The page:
But today I figured what the hell.

As most folk will be aware, it currently is Movember. That wonderful charity event that happens in November and makes folk walk around like 1960’s pornstars with lip caterpillars that belong consigned to the bins of history.

Originally it was an event targeting testicular cancer, the whole purpose being that folk sporting a ‘tache were meant to encourage people to talk about this topic. One thing the male folk are notoriously bad at is talking about health things with each other. It probably stems from the whole “man-up” culture that was prevalent for so long in the world, but luckily we’ve evolved past that and people are needing gentle nudges to talk about things these days. I learned recently, however, that the scope of the event has changed in the last few years. No longer is it about just testicular cancer, rather the purpose of Movember is to encourage men to talk about all manner of health concerns: mental and physical.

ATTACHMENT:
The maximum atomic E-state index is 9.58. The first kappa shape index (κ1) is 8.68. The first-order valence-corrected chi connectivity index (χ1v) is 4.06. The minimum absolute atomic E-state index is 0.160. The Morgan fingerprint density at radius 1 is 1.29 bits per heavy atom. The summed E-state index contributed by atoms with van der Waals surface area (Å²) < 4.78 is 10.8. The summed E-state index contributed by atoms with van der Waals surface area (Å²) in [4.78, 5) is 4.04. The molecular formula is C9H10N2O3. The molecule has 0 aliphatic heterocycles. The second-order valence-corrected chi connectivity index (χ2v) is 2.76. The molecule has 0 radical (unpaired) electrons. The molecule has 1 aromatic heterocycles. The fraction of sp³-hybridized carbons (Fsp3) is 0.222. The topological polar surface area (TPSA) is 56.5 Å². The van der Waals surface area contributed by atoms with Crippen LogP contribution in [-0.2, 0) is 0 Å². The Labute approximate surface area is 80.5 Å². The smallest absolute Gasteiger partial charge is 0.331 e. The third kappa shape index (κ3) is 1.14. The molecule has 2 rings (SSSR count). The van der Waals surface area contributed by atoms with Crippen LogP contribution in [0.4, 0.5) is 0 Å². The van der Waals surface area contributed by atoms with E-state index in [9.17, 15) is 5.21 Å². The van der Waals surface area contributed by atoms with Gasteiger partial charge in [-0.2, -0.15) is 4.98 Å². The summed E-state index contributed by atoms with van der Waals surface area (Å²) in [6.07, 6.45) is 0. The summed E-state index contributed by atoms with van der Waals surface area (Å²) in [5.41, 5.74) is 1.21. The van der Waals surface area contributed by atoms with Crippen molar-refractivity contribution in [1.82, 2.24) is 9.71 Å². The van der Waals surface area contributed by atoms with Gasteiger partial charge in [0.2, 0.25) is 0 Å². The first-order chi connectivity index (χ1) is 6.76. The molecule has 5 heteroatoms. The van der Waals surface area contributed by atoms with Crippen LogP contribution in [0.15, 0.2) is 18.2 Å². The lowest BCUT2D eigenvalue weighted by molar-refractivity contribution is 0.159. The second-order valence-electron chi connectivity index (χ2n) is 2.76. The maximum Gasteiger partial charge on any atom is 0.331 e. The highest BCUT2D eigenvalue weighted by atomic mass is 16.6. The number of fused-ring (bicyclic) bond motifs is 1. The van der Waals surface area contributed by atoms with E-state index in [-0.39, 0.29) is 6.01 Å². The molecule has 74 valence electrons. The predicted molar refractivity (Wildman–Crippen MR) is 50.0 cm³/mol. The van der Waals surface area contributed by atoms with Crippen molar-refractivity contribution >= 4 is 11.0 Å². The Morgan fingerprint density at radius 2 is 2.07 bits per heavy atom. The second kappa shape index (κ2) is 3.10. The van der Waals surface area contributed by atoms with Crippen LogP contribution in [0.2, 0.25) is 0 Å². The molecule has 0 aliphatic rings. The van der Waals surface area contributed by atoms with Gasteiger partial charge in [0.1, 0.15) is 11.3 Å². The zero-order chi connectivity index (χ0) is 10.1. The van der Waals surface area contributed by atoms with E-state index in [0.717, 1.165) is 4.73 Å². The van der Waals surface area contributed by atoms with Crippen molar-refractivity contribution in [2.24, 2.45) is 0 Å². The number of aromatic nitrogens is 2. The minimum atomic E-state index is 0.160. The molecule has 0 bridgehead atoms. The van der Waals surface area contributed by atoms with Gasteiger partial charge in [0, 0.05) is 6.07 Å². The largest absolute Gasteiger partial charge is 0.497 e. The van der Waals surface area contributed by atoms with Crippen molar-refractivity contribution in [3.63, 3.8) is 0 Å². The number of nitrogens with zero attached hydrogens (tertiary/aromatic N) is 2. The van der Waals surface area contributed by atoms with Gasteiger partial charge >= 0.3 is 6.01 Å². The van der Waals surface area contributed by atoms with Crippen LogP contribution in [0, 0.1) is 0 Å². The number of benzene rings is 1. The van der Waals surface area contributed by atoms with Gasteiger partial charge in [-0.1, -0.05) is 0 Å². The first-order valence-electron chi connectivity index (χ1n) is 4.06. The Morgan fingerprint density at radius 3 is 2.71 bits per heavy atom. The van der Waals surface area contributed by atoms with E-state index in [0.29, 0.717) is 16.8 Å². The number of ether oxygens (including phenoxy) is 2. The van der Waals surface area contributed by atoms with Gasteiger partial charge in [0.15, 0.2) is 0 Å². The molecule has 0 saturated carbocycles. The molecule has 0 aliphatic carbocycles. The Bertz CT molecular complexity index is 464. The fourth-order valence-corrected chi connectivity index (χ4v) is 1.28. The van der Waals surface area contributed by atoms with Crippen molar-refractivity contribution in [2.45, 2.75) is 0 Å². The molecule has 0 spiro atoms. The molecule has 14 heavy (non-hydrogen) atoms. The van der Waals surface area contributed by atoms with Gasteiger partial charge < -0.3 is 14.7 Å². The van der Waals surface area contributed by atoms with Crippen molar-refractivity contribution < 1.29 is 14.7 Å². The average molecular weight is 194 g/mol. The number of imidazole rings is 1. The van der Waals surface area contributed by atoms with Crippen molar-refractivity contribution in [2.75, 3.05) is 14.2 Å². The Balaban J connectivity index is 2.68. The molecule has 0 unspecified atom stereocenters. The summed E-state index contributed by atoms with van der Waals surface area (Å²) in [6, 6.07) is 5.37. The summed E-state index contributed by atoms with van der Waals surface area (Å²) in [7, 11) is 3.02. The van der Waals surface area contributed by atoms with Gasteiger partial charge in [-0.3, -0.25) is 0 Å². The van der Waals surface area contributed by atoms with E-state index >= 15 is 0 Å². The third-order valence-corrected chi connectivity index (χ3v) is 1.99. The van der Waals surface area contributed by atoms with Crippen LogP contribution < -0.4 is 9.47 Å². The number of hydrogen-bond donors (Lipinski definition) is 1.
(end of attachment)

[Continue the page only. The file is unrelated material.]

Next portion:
It’s the first health topic that I figured I would post an entry about today, because it is just as important in this world as the physical health conversations. Maybe even more so.

Recently I was at a conference for work and there was a fantastic talk on this topic called ‘The Unmonitored Failure Domain: Mental Health’ by Jaime Woo who works at Incident Labs. The whole premise of the talk was that the world is now moving at such a fast pace that people can find it hard to look after their own mental health. More importantly the talk highlighted people need to pay attention to external signals to identify a problem, much like how a computer system needs to be monitored.

The example explained how system monitoring itself may never see that an issue is occurring, as it contiguously makes adjustments and corrections to remain at 100%. But external signals viewing the system can come back and point out that the constant adjustments are not keeping things in a healthy state but rather compounding the problem.